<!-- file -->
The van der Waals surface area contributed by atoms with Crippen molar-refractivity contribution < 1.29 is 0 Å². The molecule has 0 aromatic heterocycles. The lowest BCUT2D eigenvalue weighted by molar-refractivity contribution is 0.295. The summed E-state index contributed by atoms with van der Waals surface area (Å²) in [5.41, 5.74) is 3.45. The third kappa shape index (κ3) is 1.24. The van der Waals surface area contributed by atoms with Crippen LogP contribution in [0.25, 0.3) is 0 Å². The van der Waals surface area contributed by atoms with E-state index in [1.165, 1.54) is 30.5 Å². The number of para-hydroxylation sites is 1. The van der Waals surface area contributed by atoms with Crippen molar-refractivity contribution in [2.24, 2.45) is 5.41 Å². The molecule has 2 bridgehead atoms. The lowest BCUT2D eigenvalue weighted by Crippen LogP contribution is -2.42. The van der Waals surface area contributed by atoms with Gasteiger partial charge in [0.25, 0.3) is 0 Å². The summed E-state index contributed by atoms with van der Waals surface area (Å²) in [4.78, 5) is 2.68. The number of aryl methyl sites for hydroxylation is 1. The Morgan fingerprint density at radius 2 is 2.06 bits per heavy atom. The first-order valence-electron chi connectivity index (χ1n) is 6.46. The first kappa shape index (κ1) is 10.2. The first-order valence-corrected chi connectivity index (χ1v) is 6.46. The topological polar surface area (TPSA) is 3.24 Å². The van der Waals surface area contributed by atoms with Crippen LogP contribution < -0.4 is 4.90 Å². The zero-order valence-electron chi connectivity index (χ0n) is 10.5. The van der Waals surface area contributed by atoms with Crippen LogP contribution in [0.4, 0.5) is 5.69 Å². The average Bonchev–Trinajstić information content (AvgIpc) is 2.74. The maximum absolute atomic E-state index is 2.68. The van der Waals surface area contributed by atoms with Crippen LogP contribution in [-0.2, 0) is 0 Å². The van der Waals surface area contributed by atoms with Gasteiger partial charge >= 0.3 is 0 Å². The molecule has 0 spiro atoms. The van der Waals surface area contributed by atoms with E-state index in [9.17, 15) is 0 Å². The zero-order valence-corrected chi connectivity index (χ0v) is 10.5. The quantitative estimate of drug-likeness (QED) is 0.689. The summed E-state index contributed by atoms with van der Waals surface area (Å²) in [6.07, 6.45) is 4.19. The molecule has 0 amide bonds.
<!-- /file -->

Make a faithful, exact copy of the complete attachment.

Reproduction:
The van der Waals surface area contributed by atoms with Crippen molar-refractivity contribution < 1.29 is 0 Å². The molecule has 0 aromatic heterocycles. The lowest BCUT2D eigenvalue weighted by molar-refractivity contribution is 0.295. The summed E-state index contributed by atoms with van der Waals surface area (Å²) in [5.41, 5.74) is 3.45. The third kappa shape index (κ3) is 1.24. The van der Waals surface area contributed by atoms with Crippen LogP contribution in [0.25, 0.3) is 0 Å². The van der Waals surface area contributed by atoms with E-state index in [1.165, 1.54) is 30.5 Å². The number of para-hydroxylation sites is 1. The van der Waals surface area contributed by atoms with Crippen molar-refractivity contribution in [2.24, 2.45) is 5.41 Å². The molecule has 2 bridgehead atoms. The lowest BCUT2D eigenvalue weighted by Crippen LogP contribution is -2.42. The van der Waals surface area contributed by atoms with Gasteiger partial charge in [0.25, 0.3) is 0 Å². The summed E-state index contributed by atoms with van der Waals surface area (Å²) in [4.78, 5) is 2.68. The number of aryl methyl sites for hydroxylation is 1. The Morgan fingerprint density at radius 2 is 2.06 bits per heavy atom. The first-order valence-electron chi connectivity index (χ1n) is 6.46. The first kappa shape index (κ1) is 10.2. The first-order valence-corrected chi connectivity index (χ1v) is 6.46. The topological polar surface area (TPSA) is 3.24 Å². The van der Waals surface area contributed by atoms with Crippen LogP contribution < -0.4 is 4.90 Å². The zero-order valence-electron chi connectivity index (χ0n) is 10.5. The van der Waals surface area contributed by atoms with Crippen LogP contribution in [0.4, 0.5) is 5.69 Å². The average Bonchev–Trinajstić information content (AvgIpc) is 2.74. The maximum absolute atomic E-state index is 2.68. The van der Waals surface area contributed by atoms with Crippen LogP contribution in [-0.2, 0) is 0 Å². The van der Waals surface area contributed by atoms with Gasteiger partial charge >= 0.3 is 0 Å². The molecule has 0 spiro atoms. The van der Waals surface area contributed by atoms with E-state index in [9.17, 15) is 0 Å². The zero-order valence-corrected chi connectivity index (χ0v) is 10.5. The quantitative estimate of drug-likeness (QED) is 0.689. The summed E-state index contributed by atoms with van der Waals surface area (Å²) in [6.07, 6.45) is 4.19. The molecule has 0 amide bonds.